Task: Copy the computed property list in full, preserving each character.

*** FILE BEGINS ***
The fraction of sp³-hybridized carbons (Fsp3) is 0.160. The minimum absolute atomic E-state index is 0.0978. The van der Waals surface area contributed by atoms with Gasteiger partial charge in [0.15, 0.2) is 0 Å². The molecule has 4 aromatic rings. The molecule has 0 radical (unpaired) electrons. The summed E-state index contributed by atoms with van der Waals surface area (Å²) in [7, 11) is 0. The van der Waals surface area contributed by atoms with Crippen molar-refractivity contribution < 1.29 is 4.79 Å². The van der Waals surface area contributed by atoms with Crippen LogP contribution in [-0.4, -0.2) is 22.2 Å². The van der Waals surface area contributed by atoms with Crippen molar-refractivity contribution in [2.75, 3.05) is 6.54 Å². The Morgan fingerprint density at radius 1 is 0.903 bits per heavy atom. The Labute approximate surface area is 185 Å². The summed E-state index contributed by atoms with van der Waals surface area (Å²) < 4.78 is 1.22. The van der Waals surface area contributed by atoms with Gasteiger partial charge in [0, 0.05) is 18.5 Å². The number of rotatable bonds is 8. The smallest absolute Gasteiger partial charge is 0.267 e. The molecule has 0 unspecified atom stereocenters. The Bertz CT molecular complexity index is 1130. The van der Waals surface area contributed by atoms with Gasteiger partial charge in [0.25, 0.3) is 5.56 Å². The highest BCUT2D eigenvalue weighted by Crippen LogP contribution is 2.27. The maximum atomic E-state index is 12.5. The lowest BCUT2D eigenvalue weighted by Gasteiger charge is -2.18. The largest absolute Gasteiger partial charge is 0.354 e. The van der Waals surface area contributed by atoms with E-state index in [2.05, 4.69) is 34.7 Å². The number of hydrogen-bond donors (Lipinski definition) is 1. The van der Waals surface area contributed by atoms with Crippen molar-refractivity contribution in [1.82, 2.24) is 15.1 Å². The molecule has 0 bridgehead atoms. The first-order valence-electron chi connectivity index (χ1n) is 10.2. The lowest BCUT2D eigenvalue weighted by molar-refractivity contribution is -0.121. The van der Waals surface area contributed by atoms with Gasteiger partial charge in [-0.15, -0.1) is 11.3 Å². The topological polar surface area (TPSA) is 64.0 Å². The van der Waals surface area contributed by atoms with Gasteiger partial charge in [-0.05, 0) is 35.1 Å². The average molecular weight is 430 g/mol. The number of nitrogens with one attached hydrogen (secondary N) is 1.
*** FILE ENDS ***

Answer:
The fraction of sp³-hybridized carbons (Fsp3) is 0.160. The minimum absolute atomic E-state index is 0.0978. The van der Waals surface area contributed by atoms with Gasteiger partial charge in [0.15, 0.2) is 0 Å². The molecule has 4 aromatic rings. The molecule has 0 radical (unpaired) electrons. The summed E-state index contributed by atoms with van der Waals surface area (Å²) in [7, 11) is 0. The van der Waals surface area contributed by atoms with Crippen molar-refractivity contribution < 1.29 is 4.79 Å². The van der Waals surface area contributed by atoms with Crippen LogP contribution in [-0.4, -0.2) is 22.2 Å². The van der Waals surface area contributed by atoms with Crippen molar-refractivity contribution in [2.75, 3.05) is 6.54 Å². The Morgan fingerprint density at radius 1 is 0.903 bits per heavy atom. The Labute approximate surface area is 185 Å². The summed E-state index contributed by atoms with van der Waals surface area (Å²) < 4.78 is 1.22. The van der Waals surface area contributed by atoms with Gasteiger partial charge in [0, 0.05) is 18.5 Å². The number of rotatable bonds is 8. The smallest absolute Gasteiger partial charge is 0.267 e. The molecule has 0 unspecified atom stereocenters. The Bertz CT molecular complexity index is 1130. The van der Waals surface area contributed by atoms with Gasteiger partial charge in [0.25, 0.3) is 5.56 Å². The highest BCUT2D eigenvalue weighted by Crippen LogP contribution is 2.27. The maximum atomic E-state index is 12.5. The lowest BCUT2D eigenvalue weighted by Gasteiger charge is -2.18. The largest absolute Gasteiger partial charge is 0.354 e. The van der Waals surface area contributed by atoms with E-state index in [2.05, 4.69) is 34.7 Å². The number of hydrogen-bond donors (Lipinski definition) is 1. The van der Waals surface area contributed by atoms with Crippen molar-refractivity contribution in [1.82, 2.24) is 15.1 Å². The molecule has 0 bridgehead atoms. The first-order valence-electron chi connectivity index (χ1n) is 10.2. The lowest BCUT2D eigenvalue weighted by molar-refractivity contribution is -0.121. The van der Waals surface area contributed by atoms with Gasteiger partial charge in [-0.15, -0.1) is 11.3 Å². The topological polar surface area (TPSA) is 64.0 Å². The van der Waals surface area contributed by atoms with Gasteiger partial charge in [-0.05, 0) is 35.1 Å². The average molecular weight is 430 g/mol. The number of nitrogens with one attached hydrogen (secondary N) is 1.